Photosynthesis: An Essential To Life
The purpose of this experiment is to gain insight about how photosynthesis occurs and when the process of photosynthesis is the most efficient. The hypothesis being tested in this experiment is: if the light is greater than 5000 Lux, then the rate of photosynthesis will increase as the Lux of light increases. The way to test this hypothesis is to put leaves in light and measure the oxygen output of the leaf. The hypothesis that is stated above is found in this experiment to be true, in which photosynthesis is more efficient with more light intensity (within the range that has been tested). There is never a time when photosynthesis is not needed for life to continue on earth. This study has proven that plants can be put in specific environments in order to grow more efficiently and healthier as long as they are in an optimum environment.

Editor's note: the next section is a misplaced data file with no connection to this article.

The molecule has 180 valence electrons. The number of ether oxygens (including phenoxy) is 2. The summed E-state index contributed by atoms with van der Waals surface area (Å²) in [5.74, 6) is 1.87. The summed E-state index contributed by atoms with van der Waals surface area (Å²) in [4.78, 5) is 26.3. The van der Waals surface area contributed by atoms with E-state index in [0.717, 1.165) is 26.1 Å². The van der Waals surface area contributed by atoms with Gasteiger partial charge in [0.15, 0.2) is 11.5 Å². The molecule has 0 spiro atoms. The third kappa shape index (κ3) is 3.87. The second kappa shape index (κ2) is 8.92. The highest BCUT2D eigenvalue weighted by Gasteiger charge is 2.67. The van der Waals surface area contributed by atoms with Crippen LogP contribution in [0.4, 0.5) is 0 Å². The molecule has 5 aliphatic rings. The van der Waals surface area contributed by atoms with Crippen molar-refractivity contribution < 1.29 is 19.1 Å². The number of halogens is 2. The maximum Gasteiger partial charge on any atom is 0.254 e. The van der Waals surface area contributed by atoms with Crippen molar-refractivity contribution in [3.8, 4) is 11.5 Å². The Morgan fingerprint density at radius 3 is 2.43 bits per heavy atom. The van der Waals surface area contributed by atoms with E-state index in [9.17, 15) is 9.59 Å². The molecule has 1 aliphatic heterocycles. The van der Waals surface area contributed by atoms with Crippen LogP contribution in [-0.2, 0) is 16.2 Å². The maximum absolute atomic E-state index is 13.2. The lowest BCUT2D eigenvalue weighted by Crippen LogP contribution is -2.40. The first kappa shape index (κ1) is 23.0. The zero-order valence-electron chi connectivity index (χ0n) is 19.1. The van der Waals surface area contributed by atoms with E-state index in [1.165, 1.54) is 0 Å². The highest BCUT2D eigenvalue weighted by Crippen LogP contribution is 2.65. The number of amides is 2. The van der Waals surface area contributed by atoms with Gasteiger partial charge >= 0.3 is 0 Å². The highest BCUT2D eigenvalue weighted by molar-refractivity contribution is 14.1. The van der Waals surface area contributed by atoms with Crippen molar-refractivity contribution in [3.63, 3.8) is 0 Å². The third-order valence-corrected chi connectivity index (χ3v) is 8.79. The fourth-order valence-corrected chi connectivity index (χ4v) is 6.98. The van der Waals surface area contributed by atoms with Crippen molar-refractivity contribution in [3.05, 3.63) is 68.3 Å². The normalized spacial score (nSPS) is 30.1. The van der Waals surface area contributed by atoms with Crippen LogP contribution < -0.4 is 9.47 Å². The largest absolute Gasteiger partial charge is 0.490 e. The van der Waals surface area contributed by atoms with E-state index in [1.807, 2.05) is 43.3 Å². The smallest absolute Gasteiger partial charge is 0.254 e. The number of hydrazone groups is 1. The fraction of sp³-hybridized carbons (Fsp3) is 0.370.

Photosynthesis is critical to life here on planet earth. Life on earth heavily relies on the process of photosynthesis. Practically all food derives from photosynthesis, one way or another. For example, if a human were to eat beef, the cow that that beef came from grazed on grass, and grass depends on photosynthesis for its own life. Photosynthesis is the process that plants take part in. In this process, light energy is being converted into chemical energy, which is a super-efficient process; but how efficient is it, and at what amount of light intensity, or lack thereof, is photosynthesis the most efficient? Photosynthesis has a chemical equation of 6 CO2 + 12 H2O + Light Energy C6H12O6 + 6 O2 + 6 H2O. Therefore, one way to know how efficient the photosynthesis is occurring is to measure the amount of oxygen being is being released since oxygen is one of the products of a photosynthesis reaction. There are two types of reactions that photosynthesis undergoes, and those are: light dependent reactions and light independent reactions, or Calvin Cycle. Light dependent reactions change light energy from the sun to chemical energy, and light independent reactions uses that chemical energy which helps push the synthesis of sugars. Light dependent reactions occur on the thylakoid membranes. While light independent reactions occur at the same time as light dependent reactions, light independent reactions occur in the stroma of the chloroplast. In this experiment, the amount of light will be measured in Lux, which is equal to 1 Lumen/m2. With all of that being said, the hypothesis that is being tested is as followed: if the light is greater than 5000 Lux, then the rate of photosynthesis will increase as the Lux of light increases.